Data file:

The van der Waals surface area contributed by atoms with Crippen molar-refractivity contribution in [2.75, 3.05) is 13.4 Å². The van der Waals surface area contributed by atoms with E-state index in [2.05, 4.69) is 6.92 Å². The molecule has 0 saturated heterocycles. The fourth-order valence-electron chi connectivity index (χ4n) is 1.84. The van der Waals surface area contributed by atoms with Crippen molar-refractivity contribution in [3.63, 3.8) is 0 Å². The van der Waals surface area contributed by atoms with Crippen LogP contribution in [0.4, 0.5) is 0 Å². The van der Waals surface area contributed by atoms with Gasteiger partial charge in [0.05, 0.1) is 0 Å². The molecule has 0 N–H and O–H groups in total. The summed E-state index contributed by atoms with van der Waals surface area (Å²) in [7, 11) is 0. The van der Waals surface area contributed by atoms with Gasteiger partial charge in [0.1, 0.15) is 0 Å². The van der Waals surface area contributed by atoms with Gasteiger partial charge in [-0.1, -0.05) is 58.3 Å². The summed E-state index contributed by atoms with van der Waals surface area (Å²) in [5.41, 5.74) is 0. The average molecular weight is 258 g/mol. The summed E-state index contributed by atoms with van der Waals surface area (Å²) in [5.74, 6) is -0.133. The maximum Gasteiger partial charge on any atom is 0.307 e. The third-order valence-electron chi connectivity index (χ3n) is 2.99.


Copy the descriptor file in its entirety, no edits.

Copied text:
The van der Waals surface area contributed by atoms with Crippen molar-refractivity contribution in [2.75, 3.05) is 13.4 Å². The van der Waals surface area contributed by atoms with E-state index in [2.05, 4.69) is 6.92 Å². The molecule has 0 saturated heterocycles. The fourth-order valence-electron chi connectivity index (χ4n) is 1.84. The van der Waals surface area contributed by atoms with Crippen molar-refractivity contribution in [3.63, 3.8) is 0 Å². The van der Waals surface area contributed by atoms with Crippen LogP contribution in [0.4, 0.5) is 0 Å². The van der Waals surface area contributed by atoms with Gasteiger partial charge in [0.05, 0.1) is 0 Å². The molecule has 0 N–H and O–H groups in total. The summed E-state index contributed by atoms with van der Waals surface area (Å²) in [7, 11) is 0. The van der Waals surface area contributed by atoms with Gasteiger partial charge in [0.1, 0.15) is 0 Å². The van der Waals surface area contributed by atoms with Gasteiger partial charge in [-0.1, -0.05) is 58.3 Å². The summed E-state index contributed by atoms with van der Waals surface area (Å²) in [5.41, 5.74) is 0. The average molecular weight is 258 g/mol. The summed E-state index contributed by atoms with van der Waals surface area (Å²) in [5.74, 6) is -0.133. The maximum Gasteiger partial charge on any atom is 0.307 e. The third-order valence-electron chi connectivity index (χ3n) is 2.99.